I look forward to the month of March every year, not only because it's when I get to travel to Louisville, KY, to attend the gigantic Mid-America Trucking Show (my boss still thinks I need my sanity checked because I like it so much) but because that's when I get to sit down for a long talk with Dale Corum, general manager of Mercer Transportation, based right on the edge of downtown.
Founded in 1977, Mercer is an owner-operator based company, with 2,000 of them leased out exclusively to them to haul freight. In 2006, Mercer generated $412 million in revenues, up 7% from 2005, and their driver turnover rate is hovering around 32%, a far cry from the 121% average turnover for truckload fleets.
Driver recruting and retention are the heart and soul of Mercer, which is why I look forward to talking with Dale, because every year they are trying out new tactics, as well as giving the things they already do so well a sharper edge. Their secret to keeping turnover low and revenues up is to not only pay drivers well, but to really get inside their heads and figure out what works best for them. That's why I stay in touch with Mercer, because while they aren't perfect -- hey, we're all human on this planet, so no one is -- they keep searching for ways to make driving a truck for a living a great and worthwhile experience.
For example, look at how they try and forge bonds between their coordinators (their term for dispatchers) and drivers. In the driver orientation process, Mercer managers try to put together a detailed profile on their new hires -- not only about what their money and family needs are, but what hobbies they have, sports they follow, etc.
"We then try to match up our coordinators to drivers with similar interests," says Dale. "For example, we put former Marines together, or those who follow the same NASCAR drivers, or those who like fishing. We try to create that personal connection between coordinators and drivers to make them feel more like teammates than adversaries. You have to pick up on the subtleties to figure out what works for each driver on a personal level and what doesn‘t."
To make this connection work, however, requires drivers and coordinators to communicate with one another not only about what's working but about what's not going so well, too -- not always easy as many drivers are conditioned not to complain, lest a dispatcher stop giving them good loads. To make sure drivers don't bottle up their anger, Mercer created the position of driver liaison. Veteran coordinator Steve Porter is the first person to hold that spot and his primary job is to stay focused on new drivers for the first 90 days, calling them every couple of weeks to make sure they are getting what they need.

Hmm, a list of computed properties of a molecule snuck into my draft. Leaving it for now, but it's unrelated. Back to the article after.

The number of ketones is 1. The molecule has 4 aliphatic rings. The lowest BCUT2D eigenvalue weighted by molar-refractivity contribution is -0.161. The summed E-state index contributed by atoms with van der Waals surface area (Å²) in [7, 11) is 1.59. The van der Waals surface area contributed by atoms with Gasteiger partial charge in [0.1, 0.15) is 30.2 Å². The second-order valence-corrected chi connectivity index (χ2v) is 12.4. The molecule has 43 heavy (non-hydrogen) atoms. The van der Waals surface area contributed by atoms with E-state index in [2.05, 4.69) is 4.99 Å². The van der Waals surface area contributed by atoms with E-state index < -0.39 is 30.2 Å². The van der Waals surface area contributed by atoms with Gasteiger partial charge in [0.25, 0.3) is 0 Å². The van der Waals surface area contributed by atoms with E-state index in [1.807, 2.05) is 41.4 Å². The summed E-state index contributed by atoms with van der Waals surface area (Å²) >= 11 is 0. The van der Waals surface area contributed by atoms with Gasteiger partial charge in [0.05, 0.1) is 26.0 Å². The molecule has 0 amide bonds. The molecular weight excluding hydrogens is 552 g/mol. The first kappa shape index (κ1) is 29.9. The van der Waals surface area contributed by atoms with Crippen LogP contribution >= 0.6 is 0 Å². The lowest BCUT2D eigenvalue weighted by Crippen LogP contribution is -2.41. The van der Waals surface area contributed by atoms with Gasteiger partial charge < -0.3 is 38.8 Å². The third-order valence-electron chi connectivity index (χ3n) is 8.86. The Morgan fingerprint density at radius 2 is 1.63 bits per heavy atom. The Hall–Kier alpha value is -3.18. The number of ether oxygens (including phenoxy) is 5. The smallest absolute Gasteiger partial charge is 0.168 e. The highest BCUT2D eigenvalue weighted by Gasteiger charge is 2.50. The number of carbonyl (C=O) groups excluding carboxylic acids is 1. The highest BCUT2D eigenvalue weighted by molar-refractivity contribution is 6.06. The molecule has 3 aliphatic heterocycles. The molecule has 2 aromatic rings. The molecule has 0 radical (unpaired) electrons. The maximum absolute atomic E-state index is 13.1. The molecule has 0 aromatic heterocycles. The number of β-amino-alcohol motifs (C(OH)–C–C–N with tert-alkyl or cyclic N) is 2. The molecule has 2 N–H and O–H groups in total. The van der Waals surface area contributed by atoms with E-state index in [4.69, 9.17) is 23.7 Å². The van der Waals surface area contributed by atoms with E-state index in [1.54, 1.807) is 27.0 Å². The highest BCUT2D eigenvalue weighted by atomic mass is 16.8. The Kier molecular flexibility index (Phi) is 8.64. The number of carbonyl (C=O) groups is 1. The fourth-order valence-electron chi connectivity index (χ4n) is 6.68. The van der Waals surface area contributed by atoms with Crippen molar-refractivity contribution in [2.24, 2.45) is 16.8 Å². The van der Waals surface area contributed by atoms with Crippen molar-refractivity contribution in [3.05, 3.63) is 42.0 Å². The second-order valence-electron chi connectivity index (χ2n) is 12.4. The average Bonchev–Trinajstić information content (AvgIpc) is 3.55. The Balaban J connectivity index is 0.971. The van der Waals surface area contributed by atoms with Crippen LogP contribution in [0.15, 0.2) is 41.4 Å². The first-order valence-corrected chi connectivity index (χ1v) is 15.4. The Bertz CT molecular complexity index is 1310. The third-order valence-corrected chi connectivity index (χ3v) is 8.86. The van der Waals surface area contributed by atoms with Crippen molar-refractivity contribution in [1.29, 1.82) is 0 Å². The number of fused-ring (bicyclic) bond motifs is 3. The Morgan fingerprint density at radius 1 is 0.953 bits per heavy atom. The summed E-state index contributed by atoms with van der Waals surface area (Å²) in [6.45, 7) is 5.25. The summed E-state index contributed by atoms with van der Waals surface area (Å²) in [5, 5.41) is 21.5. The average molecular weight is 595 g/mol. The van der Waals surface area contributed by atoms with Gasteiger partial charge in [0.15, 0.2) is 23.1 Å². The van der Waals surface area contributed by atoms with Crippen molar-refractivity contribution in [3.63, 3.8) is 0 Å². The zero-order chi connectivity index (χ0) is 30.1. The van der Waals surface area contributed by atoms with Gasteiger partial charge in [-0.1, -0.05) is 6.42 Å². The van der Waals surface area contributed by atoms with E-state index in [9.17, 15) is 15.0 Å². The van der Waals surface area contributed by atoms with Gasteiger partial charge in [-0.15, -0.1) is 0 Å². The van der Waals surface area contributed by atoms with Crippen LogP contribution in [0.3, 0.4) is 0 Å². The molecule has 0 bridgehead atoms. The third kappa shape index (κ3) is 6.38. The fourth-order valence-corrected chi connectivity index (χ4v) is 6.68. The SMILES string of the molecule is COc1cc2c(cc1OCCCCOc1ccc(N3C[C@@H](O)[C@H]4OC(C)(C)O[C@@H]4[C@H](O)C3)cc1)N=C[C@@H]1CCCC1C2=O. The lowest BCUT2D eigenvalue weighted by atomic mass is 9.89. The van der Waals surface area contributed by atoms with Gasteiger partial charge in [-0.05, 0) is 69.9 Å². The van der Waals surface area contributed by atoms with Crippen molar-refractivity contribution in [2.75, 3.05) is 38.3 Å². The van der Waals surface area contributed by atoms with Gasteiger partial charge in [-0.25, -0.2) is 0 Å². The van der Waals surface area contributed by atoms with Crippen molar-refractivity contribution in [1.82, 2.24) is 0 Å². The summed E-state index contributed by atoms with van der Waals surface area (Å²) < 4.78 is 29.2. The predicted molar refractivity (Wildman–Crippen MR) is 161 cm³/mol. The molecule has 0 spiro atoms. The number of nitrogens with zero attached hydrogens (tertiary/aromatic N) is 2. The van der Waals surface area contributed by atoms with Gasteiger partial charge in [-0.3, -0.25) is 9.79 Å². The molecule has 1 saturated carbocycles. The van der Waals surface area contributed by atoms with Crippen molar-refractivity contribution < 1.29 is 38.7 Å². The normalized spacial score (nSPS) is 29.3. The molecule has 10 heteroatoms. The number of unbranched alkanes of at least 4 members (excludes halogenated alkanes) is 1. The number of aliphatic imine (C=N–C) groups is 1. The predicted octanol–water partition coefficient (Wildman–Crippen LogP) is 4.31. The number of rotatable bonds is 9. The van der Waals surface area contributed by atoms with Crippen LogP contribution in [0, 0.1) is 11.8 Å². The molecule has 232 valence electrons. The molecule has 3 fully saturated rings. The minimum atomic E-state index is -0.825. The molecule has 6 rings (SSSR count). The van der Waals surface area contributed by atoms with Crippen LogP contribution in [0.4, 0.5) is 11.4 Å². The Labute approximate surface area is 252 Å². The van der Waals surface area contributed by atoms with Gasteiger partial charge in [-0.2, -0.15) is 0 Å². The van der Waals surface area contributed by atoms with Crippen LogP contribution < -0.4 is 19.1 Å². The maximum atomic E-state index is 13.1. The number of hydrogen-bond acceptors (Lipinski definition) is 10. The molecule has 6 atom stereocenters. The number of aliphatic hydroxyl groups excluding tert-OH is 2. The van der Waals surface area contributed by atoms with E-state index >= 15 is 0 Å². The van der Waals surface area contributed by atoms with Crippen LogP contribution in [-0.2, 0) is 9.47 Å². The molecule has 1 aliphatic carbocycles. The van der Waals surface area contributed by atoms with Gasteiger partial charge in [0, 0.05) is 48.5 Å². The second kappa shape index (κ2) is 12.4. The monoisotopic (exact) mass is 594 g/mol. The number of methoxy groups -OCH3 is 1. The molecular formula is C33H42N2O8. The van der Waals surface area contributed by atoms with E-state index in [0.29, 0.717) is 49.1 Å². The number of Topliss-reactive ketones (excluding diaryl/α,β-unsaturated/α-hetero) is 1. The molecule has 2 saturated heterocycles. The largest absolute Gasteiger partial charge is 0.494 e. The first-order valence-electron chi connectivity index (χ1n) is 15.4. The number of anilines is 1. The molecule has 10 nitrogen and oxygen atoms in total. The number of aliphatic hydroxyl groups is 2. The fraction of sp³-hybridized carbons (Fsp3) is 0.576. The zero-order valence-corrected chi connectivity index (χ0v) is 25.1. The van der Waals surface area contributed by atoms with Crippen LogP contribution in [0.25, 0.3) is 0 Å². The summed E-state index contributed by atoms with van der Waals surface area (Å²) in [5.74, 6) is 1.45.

"His job is to see what‘s working for them and what‘s not, so a new driver doesn‘t just get upset and quit," says Brian Helton, Mercer's contractor-relations manager. "But he‘s not serving just new drivers alone. Any of our contractors can call him up and discuss any issue they have. His role is to be that neutral third party who can take up a driver‘s issue and go to bat for them so the driver, dispatch, and operations can keep focused on their jobs."
It may sound touchy feely, but let me tell you, it works -- and Mercer is dead serious about its driver relation efforts. For example, their office buildings, warehouses, etc., are nothing but plain and functional -- you won't see fountains, fancy glass facades, or high-dollar furniture there, oh no, because, frankly, none of that helps drivers very much.
And drivers are all over the place at Mercer -- talking with office personnel, having coffee in the lobby, cleaning their rigs in the parking lot. That's because Mercer doesn't believe drivers should be segregated away from the rest of the company. "We feel our office people need to know who makes the money that pays their salary, and that's our drivers," says Corum. "They are the ones doing the work. We are the ones benefitting from it. So we encourage drivers to come into the office when they are in town -- they are the most vital part of our business."
This year Mercer plans to launch a series of 30-minute sessions for each of its department so that safety, payroll, and other administrative groups can understand how their jobs impact a driver‘s life at the company and vice versa -- again, making sure everyone at Mercer recognizes who is bringing home the bacon every day.
"We have to appreciate the driver every chance we get and make sure the entire company - not just those parts that are in daily contact with drivers - recognize them for the professionals they are," says Dale. "It‘s when you stop worrying about how you treat drivers every day that you end up with 121% turnover. You can‘t get complacent and wait for things to get bad before you fix them."
And let me tell you, Dale and his team at Mercer make it easy for journalists like me to find great material for stories -- and I'm already looking forward to seeing what they're up to come March 2008.